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The Death of Rabbi Yehudah HaNasi



Thought I wanted to share this short written assignment I did for my class in Classical Jewish texts, which also can be seen in context of my comparative studies of the Talmud.

I am thinking about expanding it and adding parts of the analysis I didn’t find room for in the assignment, if anybody would be interested. Let me know.


The death of Rabbi Yehudah HaNasi – as it appears in Talmud Bavli, Ketubot 104a and in Talmud Yerushalmi, Kilayim 9:3



The death of an authority like R. Yehudah HaNasi certainly would not happen without some attention, which is reflected in the two accounts presented for us in the Babylonian and Palestine Talmud. Both accounts give an interesting understanding of how the news of his death was accepted (or not accepted), his role and significance among the Jews of his time, as well as how later authorities viewed him, since though the accounts are prescribed his immediate surroundings, I would expect the written and presented accounts to be much later, and thus have changed in some regards, though these might not be so obvious.

Since I do not wish to make too an extensive an analysis, caused by the lack of space and time, I will only attempt to deal with the most obviously similarities and differences in the two accounts.




First and most obvious, both accounts deal with the death of the great compiler of the Mishnah, Rabbi Yehudah HaNasi, as his title is in Hebrew[1]. Both accounts have reactions to his death, which show people taking the news rather bad, having people stating that whoever tells of his death, would be killed. Both accounts have Bar Qappara involved as the one giving the news, though he denies answering the question of R. Yehudah haNasi’s death directly. Both accounts have Bar Qappara telling about his death in a parable, mentioning the struggle between the “ones below” and those who “fly on high” for either the tablets of the commandments (the two Luhot haBrit, as they are called in Hebrew), or the Holy Ark (the Aron haQodesh), the two of them clearly symbolizing R. Yehudah HaNasi, and the “ones below” the living world, while those who “fly on high” would be the angels, which hints at his struggling with the illness he died with, having to give up his breath in the end.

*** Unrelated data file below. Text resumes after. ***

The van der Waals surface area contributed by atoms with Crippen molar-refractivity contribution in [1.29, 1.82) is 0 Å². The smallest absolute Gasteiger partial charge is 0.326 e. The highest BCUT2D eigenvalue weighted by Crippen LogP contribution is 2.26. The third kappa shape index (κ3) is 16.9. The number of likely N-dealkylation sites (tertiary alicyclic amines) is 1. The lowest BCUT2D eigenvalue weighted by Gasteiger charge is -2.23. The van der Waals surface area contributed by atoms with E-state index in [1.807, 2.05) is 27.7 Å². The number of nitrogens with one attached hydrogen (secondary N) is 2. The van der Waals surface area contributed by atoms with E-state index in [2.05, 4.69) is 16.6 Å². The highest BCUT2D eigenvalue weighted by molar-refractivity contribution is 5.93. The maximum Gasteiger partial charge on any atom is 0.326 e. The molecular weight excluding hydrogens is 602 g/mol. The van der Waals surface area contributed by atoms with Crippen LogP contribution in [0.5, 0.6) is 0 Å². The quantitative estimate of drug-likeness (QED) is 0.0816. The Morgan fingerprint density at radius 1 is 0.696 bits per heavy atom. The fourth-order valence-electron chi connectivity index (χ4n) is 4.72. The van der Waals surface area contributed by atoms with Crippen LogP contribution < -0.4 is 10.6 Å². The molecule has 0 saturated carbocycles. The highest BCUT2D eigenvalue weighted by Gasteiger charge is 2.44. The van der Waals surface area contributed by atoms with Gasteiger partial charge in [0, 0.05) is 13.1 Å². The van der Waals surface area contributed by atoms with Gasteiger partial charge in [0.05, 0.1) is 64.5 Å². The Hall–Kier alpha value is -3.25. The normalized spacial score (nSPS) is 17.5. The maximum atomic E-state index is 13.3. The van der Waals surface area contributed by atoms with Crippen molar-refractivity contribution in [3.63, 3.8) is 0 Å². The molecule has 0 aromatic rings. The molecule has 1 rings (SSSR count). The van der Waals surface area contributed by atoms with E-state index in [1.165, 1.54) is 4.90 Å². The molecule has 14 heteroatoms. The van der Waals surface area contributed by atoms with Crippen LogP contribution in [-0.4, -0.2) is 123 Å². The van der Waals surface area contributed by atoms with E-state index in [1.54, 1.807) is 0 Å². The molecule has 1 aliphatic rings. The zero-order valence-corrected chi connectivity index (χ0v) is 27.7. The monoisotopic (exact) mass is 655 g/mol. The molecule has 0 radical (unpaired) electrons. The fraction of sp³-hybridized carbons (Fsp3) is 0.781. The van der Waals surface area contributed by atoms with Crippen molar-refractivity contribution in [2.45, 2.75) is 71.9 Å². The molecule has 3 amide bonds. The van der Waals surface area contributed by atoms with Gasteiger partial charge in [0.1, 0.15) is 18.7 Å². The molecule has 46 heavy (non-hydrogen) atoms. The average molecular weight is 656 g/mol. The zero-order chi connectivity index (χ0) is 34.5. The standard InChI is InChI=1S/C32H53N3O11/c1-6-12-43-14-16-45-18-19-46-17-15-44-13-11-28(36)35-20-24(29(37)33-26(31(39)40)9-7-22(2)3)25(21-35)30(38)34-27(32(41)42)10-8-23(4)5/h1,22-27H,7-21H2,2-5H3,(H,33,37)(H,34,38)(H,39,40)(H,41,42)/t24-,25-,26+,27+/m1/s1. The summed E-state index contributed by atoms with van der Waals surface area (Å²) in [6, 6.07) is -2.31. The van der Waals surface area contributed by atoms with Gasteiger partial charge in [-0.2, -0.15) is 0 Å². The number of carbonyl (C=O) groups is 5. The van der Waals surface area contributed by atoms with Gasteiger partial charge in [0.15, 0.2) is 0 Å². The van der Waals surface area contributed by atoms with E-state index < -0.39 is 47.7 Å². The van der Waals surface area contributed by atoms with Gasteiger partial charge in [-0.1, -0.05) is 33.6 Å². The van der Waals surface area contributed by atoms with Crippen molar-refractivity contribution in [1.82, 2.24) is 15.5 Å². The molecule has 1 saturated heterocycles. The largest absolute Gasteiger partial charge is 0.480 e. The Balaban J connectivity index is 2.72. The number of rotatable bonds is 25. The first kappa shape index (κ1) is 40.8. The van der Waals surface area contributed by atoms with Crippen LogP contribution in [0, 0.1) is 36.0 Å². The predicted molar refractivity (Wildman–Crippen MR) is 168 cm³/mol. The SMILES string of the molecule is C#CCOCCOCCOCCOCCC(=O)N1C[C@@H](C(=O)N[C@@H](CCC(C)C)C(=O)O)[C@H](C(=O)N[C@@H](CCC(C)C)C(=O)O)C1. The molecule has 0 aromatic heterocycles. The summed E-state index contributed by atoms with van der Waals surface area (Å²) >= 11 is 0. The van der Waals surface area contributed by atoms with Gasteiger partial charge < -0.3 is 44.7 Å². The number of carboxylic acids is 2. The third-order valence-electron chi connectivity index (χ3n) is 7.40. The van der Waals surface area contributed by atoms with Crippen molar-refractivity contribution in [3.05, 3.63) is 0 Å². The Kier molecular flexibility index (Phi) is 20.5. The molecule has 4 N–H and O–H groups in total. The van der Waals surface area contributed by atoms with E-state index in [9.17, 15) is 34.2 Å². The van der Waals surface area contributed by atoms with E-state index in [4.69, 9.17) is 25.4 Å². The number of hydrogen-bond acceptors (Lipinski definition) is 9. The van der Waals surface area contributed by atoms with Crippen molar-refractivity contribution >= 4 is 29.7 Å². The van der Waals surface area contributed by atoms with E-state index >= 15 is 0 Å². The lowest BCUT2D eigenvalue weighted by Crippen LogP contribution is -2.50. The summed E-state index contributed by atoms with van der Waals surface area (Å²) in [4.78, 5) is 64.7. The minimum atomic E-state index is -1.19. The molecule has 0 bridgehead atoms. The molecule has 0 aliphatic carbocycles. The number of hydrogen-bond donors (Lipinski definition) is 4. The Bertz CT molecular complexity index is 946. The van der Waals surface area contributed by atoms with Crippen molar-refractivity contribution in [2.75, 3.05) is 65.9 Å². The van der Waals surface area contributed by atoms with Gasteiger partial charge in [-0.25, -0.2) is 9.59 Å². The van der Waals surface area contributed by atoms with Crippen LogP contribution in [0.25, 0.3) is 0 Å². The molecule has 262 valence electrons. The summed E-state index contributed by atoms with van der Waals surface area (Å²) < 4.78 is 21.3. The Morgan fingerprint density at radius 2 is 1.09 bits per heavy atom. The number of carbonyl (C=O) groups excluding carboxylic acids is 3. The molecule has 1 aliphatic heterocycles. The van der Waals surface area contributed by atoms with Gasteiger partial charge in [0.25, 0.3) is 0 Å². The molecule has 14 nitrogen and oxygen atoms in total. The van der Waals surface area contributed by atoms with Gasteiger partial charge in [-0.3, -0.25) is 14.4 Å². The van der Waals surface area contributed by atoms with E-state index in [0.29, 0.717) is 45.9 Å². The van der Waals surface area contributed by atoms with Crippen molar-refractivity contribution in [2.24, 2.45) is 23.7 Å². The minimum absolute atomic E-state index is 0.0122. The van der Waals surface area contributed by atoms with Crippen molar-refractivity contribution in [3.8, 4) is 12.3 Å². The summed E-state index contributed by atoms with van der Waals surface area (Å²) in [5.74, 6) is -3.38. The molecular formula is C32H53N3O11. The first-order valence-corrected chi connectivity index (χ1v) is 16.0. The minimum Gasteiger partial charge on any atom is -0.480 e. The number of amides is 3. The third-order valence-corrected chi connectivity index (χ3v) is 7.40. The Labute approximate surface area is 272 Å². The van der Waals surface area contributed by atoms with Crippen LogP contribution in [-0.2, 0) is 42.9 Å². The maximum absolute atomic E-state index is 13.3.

There are differences both in length and content. Even though both accounts have the overarching theme in similarity, the account as it is told differs strongly, and would not have a hard time telling which account is told, should he be told it. The account of the Palestinian Talmud is much more concise, only telling of the “people of Zipori” not wanting to accept the death of R. Yehudah HaNasi, then having Bar Qappara visiting them, already having his head covered and clothes rent[2], giving them the parable of the “ones below” and the ones who “fly on high” fighting for the tablets, with the latter winning this one, to which the people of Zipori ask whether Rebbe[3] has died. Knowing well the danger involved by giving news of his death, Bar Qappara answers “you said it,”[4] making them accept the news, and then mourn over him, a mourning powerful enough to be heard in Pepta three miles away.